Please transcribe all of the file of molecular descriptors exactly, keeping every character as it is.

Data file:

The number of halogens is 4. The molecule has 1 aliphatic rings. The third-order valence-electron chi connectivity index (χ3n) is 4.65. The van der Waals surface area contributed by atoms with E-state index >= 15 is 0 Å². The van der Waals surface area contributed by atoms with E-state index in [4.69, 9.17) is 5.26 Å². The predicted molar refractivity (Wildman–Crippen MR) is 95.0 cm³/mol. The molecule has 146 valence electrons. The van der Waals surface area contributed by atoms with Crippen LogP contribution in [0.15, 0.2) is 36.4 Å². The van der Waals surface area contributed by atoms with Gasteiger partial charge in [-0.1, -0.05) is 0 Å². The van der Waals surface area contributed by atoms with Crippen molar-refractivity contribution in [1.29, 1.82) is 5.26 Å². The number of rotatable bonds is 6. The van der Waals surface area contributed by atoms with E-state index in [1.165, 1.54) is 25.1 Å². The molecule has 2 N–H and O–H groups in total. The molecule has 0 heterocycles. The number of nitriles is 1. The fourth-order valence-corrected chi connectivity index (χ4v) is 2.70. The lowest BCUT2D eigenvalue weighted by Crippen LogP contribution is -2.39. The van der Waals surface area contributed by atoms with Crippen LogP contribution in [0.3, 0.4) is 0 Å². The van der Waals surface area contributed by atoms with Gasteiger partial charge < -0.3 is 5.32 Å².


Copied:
The number of halogens is 4. The molecule has 1 aliphatic rings. The third-order valence-electron chi connectivity index (χ3n) is 4.65. The van der Waals surface area contributed by atoms with E-state index >= 15 is 0 Å². The van der Waals surface area contributed by atoms with E-state index in [4.69, 9.17) is 5.26 Å². The predicted molar refractivity (Wildman–Crippen MR) is 95.0 cm³/mol. The molecule has 146 valence electrons. The van der Waals surface area contributed by atoms with Crippen LogP contribution in [0.15, 0.2) is 36.4 Å². The van der Waals surface area contributed by atoms with Gasteiger partial charge in [-0.1, -0.05) is 0 Å². The van der Waals surface area contributed by atoms with Crippen molar-refractivity contribution in [1.29, 1.82) is 5.26 Å². The number of rotatable bonds is 6. The van der Waals surface area contributed by atoms with E-state index in [1.165, 1.54) is 25.1 Å². The molecule has 2 N–H and O–H groups in total. The molecule has 0 heterocycles. The number of nitriles is 1. The fourth-order valence-corrected chi connectivity index (χ4v) is 2.70. The lowest BCUT2D eigenvalue weighted by Crippen LogP contribution is -2.39. The van der Waals surface area contributed by atoms with Crippen LogP contribution in [0.3, 0.4) is 0 Å². The van der Waals surface area contributed by atoms with Gasteiger partial charge < -0.3 is 5.32 Å².